Not too long ago, Blockstream Chief Strategy Officer Samson Mow tweeted that “Bitcoin isn’t for people that live on less than $2 a day.” An arrogant, anti-poor statement, it is nonetheless technically true because of the unsustainable character of SegWit1x (BTC). Why? Let’s examine further.
First, a differentiation: BTC is the first cryptocurrency launched by Satoshi Nakamoto et al. back in 2009. Of late, however, it has embarked on a vastly different prospect. Despite claims to decentralization, it appears that the off-chain Segwit version has been taken over by Blockstream. The original vision written down in the Bitcoin whitepaper released by Satoshi Nakamoto is now under threat of being given over to centralization and economic censorship.
For over half a year since its inception Bitcoin Cash (BCH) has been the target of wild claims by its opponents, with a lot of people from the Bitcoin community often referring to BCH as “BCash.” In a report by The Merkle, it was revealed that BCash in fact exists, but only as a wholly different entity from Bitcoin Cash.
Examining its website’s offerings, one would soon realize that BCash.games is a HYIP (high-yield investment program), a type of Ponzi scheme promising unsustainable returns to unsuspecting, often vulnerably illiterate investors. At the moment, the website is undergoing an ICO for its mixture of masternodes and gambling. However, it isn’t in any way related to Bitcoin Cash, the inheritor of Satoshi’s vision.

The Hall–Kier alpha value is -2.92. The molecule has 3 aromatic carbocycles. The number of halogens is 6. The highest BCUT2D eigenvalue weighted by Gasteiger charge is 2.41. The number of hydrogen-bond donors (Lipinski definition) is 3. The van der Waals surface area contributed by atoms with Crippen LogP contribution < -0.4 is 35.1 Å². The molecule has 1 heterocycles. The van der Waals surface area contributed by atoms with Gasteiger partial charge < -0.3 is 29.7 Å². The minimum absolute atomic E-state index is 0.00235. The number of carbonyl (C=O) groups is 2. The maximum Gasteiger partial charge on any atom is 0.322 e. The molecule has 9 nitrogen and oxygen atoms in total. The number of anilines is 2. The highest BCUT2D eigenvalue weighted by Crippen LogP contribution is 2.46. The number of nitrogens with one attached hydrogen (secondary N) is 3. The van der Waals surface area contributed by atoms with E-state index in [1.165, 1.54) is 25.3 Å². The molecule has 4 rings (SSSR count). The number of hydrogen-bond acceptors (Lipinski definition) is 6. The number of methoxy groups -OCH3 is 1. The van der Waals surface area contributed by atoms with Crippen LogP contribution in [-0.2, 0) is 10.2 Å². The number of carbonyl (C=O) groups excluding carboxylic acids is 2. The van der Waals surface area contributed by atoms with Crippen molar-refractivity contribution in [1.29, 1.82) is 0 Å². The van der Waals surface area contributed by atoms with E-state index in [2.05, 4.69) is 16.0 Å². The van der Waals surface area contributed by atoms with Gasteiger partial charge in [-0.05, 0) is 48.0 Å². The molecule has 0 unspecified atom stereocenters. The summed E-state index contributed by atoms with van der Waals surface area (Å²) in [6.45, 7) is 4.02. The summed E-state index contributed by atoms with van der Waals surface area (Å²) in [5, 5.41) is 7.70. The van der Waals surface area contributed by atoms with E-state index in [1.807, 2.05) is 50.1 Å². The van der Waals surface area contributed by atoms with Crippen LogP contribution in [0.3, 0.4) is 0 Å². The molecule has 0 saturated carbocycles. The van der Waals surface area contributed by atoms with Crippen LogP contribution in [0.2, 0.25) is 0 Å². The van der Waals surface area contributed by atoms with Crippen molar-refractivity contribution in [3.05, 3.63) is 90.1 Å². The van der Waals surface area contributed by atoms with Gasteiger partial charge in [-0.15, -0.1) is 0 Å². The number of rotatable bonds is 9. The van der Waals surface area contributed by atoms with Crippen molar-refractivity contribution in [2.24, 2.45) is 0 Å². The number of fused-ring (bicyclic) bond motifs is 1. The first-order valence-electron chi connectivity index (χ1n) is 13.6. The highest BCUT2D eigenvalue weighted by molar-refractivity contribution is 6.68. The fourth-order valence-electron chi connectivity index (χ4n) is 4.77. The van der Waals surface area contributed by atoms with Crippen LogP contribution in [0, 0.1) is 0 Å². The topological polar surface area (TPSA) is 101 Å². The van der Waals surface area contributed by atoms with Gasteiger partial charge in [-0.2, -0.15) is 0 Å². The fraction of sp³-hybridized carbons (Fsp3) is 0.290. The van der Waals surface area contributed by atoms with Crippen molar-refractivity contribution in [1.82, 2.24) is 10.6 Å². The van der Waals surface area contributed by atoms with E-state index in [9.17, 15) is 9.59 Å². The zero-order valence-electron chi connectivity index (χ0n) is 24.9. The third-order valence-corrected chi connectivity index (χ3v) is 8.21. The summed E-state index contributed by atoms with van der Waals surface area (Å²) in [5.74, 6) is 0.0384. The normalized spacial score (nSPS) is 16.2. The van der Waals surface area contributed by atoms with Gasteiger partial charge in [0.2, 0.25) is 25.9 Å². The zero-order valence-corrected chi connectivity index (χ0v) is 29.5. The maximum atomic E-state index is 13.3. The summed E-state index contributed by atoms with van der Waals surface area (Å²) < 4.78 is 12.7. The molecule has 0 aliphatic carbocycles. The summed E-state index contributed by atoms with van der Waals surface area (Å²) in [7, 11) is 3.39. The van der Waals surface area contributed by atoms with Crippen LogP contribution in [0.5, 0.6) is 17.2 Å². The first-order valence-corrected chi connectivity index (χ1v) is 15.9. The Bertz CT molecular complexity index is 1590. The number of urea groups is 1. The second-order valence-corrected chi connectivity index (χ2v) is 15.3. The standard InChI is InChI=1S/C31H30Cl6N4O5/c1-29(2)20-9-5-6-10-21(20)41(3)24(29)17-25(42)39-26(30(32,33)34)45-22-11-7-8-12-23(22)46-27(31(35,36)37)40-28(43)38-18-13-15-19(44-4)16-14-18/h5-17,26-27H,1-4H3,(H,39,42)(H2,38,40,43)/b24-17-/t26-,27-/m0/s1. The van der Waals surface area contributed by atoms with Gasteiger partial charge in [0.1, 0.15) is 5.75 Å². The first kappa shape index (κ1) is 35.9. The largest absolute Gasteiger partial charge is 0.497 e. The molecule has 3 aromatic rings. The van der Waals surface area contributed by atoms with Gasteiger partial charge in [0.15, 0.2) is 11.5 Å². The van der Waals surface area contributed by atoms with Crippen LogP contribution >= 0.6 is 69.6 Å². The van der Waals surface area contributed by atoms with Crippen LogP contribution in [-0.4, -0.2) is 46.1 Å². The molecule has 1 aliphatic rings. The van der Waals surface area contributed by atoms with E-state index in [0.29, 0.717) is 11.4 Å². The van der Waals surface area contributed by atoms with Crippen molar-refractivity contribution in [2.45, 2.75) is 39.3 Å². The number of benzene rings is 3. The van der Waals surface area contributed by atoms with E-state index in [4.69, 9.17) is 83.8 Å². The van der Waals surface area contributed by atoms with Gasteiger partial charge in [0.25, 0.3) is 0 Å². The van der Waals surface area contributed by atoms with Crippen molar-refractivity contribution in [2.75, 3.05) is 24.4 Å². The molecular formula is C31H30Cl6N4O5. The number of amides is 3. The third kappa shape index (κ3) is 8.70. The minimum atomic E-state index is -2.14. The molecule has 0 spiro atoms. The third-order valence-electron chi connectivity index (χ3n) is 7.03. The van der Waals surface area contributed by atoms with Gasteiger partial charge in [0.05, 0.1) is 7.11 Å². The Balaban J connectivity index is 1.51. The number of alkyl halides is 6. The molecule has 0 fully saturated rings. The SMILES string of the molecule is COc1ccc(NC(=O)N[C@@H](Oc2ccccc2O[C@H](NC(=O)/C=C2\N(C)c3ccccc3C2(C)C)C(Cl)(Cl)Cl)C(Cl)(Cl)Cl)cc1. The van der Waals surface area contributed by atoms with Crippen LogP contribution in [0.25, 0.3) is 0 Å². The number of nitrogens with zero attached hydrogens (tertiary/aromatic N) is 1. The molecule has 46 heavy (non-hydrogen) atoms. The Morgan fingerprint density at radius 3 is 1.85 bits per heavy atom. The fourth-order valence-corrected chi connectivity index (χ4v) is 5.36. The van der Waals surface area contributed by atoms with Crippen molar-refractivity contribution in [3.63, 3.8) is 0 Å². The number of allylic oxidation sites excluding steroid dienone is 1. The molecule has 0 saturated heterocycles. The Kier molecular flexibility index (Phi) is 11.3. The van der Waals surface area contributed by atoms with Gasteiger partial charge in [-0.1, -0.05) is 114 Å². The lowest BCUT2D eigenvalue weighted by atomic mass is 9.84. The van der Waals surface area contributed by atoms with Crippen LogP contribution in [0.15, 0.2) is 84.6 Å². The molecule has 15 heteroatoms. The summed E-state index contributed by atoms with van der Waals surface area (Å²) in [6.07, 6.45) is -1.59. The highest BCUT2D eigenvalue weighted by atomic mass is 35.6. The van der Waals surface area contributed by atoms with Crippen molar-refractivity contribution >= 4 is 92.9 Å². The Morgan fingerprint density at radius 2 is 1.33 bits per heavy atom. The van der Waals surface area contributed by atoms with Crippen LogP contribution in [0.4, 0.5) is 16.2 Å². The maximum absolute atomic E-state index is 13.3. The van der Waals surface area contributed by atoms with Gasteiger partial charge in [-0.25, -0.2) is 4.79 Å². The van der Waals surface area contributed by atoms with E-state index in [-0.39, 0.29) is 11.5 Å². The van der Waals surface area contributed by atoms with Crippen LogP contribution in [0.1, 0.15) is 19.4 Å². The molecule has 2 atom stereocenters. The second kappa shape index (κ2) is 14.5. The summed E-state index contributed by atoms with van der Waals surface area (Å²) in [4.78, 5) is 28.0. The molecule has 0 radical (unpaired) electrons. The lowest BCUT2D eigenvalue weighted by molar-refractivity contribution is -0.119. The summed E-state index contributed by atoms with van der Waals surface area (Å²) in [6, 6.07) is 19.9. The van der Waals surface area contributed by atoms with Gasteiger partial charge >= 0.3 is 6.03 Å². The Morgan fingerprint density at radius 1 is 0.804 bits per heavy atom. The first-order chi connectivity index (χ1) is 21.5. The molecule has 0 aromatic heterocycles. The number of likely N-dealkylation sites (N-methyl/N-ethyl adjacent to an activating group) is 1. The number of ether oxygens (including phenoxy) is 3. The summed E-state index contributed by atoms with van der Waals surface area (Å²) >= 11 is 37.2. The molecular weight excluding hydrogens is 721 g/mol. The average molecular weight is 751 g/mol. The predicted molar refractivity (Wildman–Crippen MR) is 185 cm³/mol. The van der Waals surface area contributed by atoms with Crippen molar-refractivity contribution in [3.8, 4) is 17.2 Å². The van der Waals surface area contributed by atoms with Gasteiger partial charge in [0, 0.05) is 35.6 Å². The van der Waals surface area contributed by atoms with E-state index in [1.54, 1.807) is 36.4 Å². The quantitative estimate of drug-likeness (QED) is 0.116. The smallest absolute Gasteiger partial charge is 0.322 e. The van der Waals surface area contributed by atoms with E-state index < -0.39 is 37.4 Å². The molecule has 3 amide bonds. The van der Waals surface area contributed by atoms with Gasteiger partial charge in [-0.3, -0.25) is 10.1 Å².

Note that these discrepancies are merely surface level, because the problem runs deeper when one realizes that there are a number of accounts made by dubious individuals just to spam the internet with the term “bcash”. There’s even a static page called BCash.io hosted from Github Pages that deliberately uses “BCash” as a name, and yet has no further content or functionality other than the descriptions it. It also has no followers or watchers.
Taken apart, it appears that these strategies are in fact part of a social engineering project built to stain the Bitcoin Cash project through an FUD (fear, uncertainty, doubt) campaign. Ever since Bitcoin Cash launched last year, earnest user questions and concerns related to its use have been quelled with censorship.
Just last month, there was outrage over Bitstamp listing Bitcoin Cash as Bcash. This move was denounced as “unprofessional and petty” by Cøbra, co-founder of bitcointalk.org, one of the largest and most active forums on cryptocurrency trading and technology. A little over a week ago, a glitch caused by a confusion between Bitcoin Cash and BTC led to a possible exploit which has been mitigated.
These confusing predicaments would soon end, however, as more mainstream platforms and engines begin to adopt the standard naming protocol for Bitcoin. Here’s to hoping that the future of Bitcoin is accessible to all, easy to use and understand, and doesn’t look down on people just because of their economic status, something that Satoshi himself envisioned: setting people free.